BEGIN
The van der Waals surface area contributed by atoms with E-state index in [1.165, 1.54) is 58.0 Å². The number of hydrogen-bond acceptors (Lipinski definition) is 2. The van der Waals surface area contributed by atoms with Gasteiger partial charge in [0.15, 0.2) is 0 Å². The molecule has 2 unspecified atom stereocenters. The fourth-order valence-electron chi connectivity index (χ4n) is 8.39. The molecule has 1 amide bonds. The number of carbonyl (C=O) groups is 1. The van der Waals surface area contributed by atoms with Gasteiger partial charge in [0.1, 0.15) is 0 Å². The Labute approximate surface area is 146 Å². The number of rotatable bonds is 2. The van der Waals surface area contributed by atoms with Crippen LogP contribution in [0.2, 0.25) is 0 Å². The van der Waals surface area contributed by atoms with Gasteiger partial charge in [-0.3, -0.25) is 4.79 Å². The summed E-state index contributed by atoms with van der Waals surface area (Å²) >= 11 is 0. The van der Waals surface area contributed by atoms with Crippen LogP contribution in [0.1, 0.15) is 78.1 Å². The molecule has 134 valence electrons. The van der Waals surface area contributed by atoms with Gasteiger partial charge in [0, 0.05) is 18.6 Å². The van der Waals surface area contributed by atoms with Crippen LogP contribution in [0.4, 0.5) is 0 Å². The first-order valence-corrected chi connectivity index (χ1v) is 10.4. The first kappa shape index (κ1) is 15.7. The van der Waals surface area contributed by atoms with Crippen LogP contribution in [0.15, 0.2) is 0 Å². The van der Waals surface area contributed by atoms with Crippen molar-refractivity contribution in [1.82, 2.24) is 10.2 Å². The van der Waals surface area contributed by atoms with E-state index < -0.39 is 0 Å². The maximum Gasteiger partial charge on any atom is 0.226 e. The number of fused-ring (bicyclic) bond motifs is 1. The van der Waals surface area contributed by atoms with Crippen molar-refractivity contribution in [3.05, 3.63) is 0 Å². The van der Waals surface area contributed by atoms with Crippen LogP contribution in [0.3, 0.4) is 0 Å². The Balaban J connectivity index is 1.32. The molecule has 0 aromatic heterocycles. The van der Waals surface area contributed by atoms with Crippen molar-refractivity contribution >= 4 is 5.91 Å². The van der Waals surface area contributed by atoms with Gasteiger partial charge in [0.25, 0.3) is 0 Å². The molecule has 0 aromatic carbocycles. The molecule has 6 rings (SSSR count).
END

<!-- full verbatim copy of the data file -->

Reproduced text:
The van der Waals surface area contributed by atoms with E-state index in [1.165, 1.54) is 58.0 Å². The number of hydrogen-bond acceptors (Lipinski definition) is 2. The van der Waals surface area contributed by atoms with Gasteiger partial charge in [0.15, 0.2) is 0 Å². The molecule has 2 unspecified atom stereocenters. The fourth-order valence-electron chi connectivity index (χ4n) is 8.39. The molecule has 1 amide bonds. The number of carbonyl (C=O) groups is 1. The van der Waals surface area contributed by atoms with Gasteiger partial charge in [0.1, 0.15) is 0 Å². The Labute approximate surface area is 146 Å². The number of rotatable bonds is 2. The van der Waals surface area contributed by atoms with Crippen LogP contribution in [0.2, 0.25) is 0 Å². The van der Waals surface area contributed by atoms with Gasteiger partial charge in [-0.3, -0.25) is 4.79 Å². The summed E-state index contributed by atoms with van der Waals surface area (Å²) >= 11 is 0. The van der Waals surface area contributed by atoms with Crippen LogP contribution in [0.1, 0.15) is 78.1 Å². The molecule has 134 valence electrons. The van der Waals surface area contributed by atoms with Gasteiger partial charge in [0, 0.05) is 18.6 Å². The van der Waals surface area contributed by atoms with Crippen LogP contribution in [0.4, 0.5) is 0 Å². The first-order valence-corrected chi connectivity index (χ1v) is 10.4. The first kappa shape index (κ1) is 15.7. The van der Waals surface area contributed by atoms with Crippen LogP contribution in [0.15, 0.2) is 0 Å². The van der Waals surface area contributed by atoms with Crippen molar-refractivity contribution in [1.82, 2.24) is 10.2 Å². The van der Waals surface area contributed by atoms with E-state index < -0.39 is 0 Å². The maximum Gasteiger partial charge on any atom is 0.226 e. The number of fused-ring (bicyclic) bond motifs is 1. The van der Waals surface area contributed by atoms with Crippen molar-refractivity contribution in [3.05, 3.63) is 0 Å². The van der Waals surface area contributed by atoms with Crippen LogP contribution in [0.3, 0.4) is 0 Å². The Balaban J connectivity index is 1.32. The molecule has 0 aromatic heterocycles. The van der Waals surface area contributed by atoms with Crippen molar-refractivity contribution >= 4 is 5.91 Å². The van der Waals surface area contributed by atoms with Gasteiger partial charge in [0.25, 0.3) is 0 Å². The molecule has 0 aromatic carbocycles. The molecule has 6 rings (SSSR count).